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From an essay that appeared in the Fall 2021 issue of The Threepenny Review.

Yesterday, while on extended hold with an appliance store, I deleted dead people from my Contacts. First to go: my mom’s friend Peggy (d. 2011), who once found a tropical frog in a plant she’d bought, then kept it alive for two years in her Philadelphia apartment. To learn its diet, Peggy called the local zoo. Neighbors later reported an infestation of crickets in the tenth-floor hallway.

I removed the young tenant from my rental house (d. 2013) who had killed himself, as well as his sister, the parents’ intermediary. They paid rent for another few months, slowly emptying the house, emptying the basement bursting with musical instruments, dismantling the upstairs compound of what struck me as an older man’s life: furniture suites and spice racks, security cameras and custom sconces.

Still on hold. To give up on my call now would be foolish, I figured, as I deleted a lovely man (d. 2010) who crafted low-alcohol artisanal ciders in western Massachusetts. He had a great head of gray hair and a graceful air about him, and he died in a cider-making accident (an explosion). My husband ran across his widow recently; she helps with the cider business, now run by their son, and both have found equilibrium after a few rough years.

The day before my call, ordering the dryer had been a snap. Add to Cart. Checkout. Finish and Pay. But I realized afterward that I need installation, too, and this could only be arranged by phone. One person after another asked me to hold just a moment while they got me to the right department, and meanwhile I removed the restaurant owner from my dad’s hometown (d. 2009), who was found in his pickup, self-inflicted gunshot. There may have been issues with the health inspector. There may also have been a broken heart.

When my shoulder cramped from propping up the phone, I laid it down and activated the speaker. Tuneless music unfurled across my desk as I discovered I still had a number for Murty (d. 2006), the roofer from across the street. Murty died young, or youngish, in his late forties. Wrapped himself around a tree, someone said. Died suddenly, the obituary said. When I hired his company to fix my porch, Murty promised he wouldn’t send the knucklehead who wore short shorts to work. “Hot pants,” Murty called them.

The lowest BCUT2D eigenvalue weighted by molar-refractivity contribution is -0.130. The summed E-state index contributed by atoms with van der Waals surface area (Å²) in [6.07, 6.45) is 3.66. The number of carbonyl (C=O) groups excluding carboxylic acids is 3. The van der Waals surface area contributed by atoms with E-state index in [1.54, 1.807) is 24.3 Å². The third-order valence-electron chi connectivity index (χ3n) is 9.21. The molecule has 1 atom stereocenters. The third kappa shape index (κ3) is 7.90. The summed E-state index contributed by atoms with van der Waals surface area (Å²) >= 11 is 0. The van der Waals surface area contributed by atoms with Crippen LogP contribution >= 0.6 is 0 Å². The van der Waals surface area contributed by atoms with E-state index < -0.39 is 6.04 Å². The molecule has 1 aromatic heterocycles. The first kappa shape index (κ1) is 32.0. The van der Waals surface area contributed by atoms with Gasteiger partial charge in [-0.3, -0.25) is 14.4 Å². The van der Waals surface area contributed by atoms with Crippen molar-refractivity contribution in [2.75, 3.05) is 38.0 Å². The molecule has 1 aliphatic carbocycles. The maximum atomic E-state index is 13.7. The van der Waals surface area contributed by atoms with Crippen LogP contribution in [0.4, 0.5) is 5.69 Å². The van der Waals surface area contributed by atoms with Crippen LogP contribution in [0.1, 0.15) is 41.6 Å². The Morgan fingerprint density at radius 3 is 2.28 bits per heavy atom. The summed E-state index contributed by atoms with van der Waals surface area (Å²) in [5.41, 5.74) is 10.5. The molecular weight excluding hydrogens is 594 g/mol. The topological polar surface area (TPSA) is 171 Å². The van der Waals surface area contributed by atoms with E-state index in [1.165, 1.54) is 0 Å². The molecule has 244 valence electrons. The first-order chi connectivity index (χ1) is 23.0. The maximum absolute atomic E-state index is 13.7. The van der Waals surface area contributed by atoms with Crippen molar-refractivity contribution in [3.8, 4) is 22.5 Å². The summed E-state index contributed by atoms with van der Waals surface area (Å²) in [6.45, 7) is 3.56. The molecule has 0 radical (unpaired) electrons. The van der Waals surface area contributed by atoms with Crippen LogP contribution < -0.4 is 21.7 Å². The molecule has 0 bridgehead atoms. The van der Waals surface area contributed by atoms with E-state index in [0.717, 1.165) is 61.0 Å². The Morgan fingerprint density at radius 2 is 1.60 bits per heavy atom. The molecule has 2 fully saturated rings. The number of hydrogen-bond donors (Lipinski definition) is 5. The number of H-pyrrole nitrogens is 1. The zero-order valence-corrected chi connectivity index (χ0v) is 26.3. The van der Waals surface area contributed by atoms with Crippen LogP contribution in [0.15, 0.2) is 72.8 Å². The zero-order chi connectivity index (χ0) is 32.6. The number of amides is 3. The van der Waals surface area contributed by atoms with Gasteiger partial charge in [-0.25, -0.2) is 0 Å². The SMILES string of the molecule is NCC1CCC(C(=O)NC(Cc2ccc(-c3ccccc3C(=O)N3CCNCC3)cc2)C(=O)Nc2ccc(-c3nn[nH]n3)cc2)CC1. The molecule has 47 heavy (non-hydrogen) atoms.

I erased Jo (d. 2003), my mother’s favorite travel buddy from the days when Mom—now ninety-six and socially distancing in her retirement community—went hither and yon on a teacher’s pension. My sisters and I threaten to get Mom a three-wheeled bike, but where would she ride it, she asks us? And who’s left to go with her?

Yes, I said to the employee who finally picked up, I could wait ten minutes while he finished with another customer. What was ten minutes, I joked, after an hour and a half? His nonresponse suggested that perhaps my bitterness had seeped through. By the time he returned, I’d made it through the alphabet. I’d kept Julie (d. 2004), the mother of my childhood best friend and a second mom to me, and my neighbor Deena (d. 2019), whose pancreatic cancer came on so fast she was in hospice before I heard she was ill. I kept my father (d. August 16, 2006). Setting up installation took all of five minutes, but then the appliance department employee said he couldn’t take payment and would have to connect me to customer service. Yes, I said. I’ll hold.

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December 2021

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